Hanks: The joy, or lack of, in fixing fence
April 7, 2017
In a book that I wrote and had published some 20 years ago, I realized after I put them out for sale that the publisher had mistakenly quoted me as saying that I had worked on or personally built or repaired over 200 miles of fence. Now, gentle readers, that was a miscue from the word go. It should have stated 20 miles of fence, not 200.
With that being said, I have fixed a lot more fence since that publication 20 years ago but it sure hasn't added up to 200 miles!
Most of the time I don't mind fence fixin' if the weather is half way agreeable and I'm not having lower back issues like I sometimes do.
When we ranched up in the mountains I dreaded having to go and try to put some of those high-mountain fences back in shape before the cows came up for the summer. There were many times when the snow would get 8 to 12 feet deep up there and when it melts it will bring a "bob wire" fence DOWN!
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Fixin' a high mountain fence just requires patience, some experience and being able to enjoy the quiet of the high country while you are there.
A good many years ago I leased a pasture up the road of some 160 acres to expand my little operation some. The feller that owned it lived out of state but was of the "cowboy" type and had inherited it from family.
He was a nice guy and our arrangement worked out pretty good until he decided to raise his lease price. I just leased it from May to October each year when I had cattle on it. I decided not to lease it again after the price went up and the following year in January we had a blizzard and the snow drifts were substantial.
I drove by the place as I did every day going to town and noticed that after the snow melted it had brought his fence down for about 40 yards up on a hill by the road. A few weeks later, he had come up to see family and drove out to the place.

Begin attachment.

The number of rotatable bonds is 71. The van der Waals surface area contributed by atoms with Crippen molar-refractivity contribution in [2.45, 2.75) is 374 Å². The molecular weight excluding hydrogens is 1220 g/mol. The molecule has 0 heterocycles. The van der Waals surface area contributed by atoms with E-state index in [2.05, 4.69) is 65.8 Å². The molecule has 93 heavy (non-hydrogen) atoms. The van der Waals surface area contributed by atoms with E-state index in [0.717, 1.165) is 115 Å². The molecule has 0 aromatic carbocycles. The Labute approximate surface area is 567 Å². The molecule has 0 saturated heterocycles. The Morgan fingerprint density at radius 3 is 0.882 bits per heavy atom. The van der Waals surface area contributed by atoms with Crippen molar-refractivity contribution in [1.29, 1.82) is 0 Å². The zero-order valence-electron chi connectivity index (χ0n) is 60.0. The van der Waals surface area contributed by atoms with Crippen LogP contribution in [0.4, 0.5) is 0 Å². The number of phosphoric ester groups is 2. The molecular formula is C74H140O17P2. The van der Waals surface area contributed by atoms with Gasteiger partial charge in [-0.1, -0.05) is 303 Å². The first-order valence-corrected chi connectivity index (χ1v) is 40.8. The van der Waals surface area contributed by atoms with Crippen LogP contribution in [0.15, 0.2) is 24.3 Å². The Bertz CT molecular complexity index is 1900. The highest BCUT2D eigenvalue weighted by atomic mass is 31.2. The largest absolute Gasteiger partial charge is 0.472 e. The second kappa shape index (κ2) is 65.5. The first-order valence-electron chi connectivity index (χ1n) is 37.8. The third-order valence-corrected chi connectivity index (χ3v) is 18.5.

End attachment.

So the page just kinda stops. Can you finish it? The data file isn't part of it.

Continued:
He immediately called me and wanted to know why I left his fence in such disrepair. I explained to him I had no ownership in that as I wasn't leasing the place at the time and had left ALL of his fence in good repair. I told him about all the snow drifts we had up here and that portion of his fence was a victim.
"ARE YOU TRYING TO TELL ME THAT SNOW BROUGHT THAT FENCE DOWN?" he bellered into the phone. I was somewhat taken back but replied that that was exactly what I was telling him. He insisted that snow could not do that to a fence.
I couldn't believe what I was hearing from him. I let him know in no uncertain terms was I was NOT going to go and fix that portion of fence, let alone pay for the damages. That was the last I heard from him.
That is a nice place and I would like to have it leased today but someone else has leased it for the past few years. Trust me friends when I tell you a snow drift can wreck a fence when it begins to melt. It sounds ridiculous to imagine if you don't live in snow country but it's the gospel!
As a sidebar, we here in northern Colorado are receiving much needed moisture as we have been desperately dry and having fires all around this area. So far I have only received a little over a half inch of slow, slow rain but that's the best kind. We are supposed to get more rain and some snow late this afternoon and again next week.
I am really encouraged. Spring is here, the Robins along with Meadow Larks, Woodpeckers and a few other happy birds are moving in. I like it when that happens.
Stay tuned, check yer cinch on occasion, grab yer gal up and give'er a big ol' smooch, hug yer kids and I'll c. y'all, all y'all.❖
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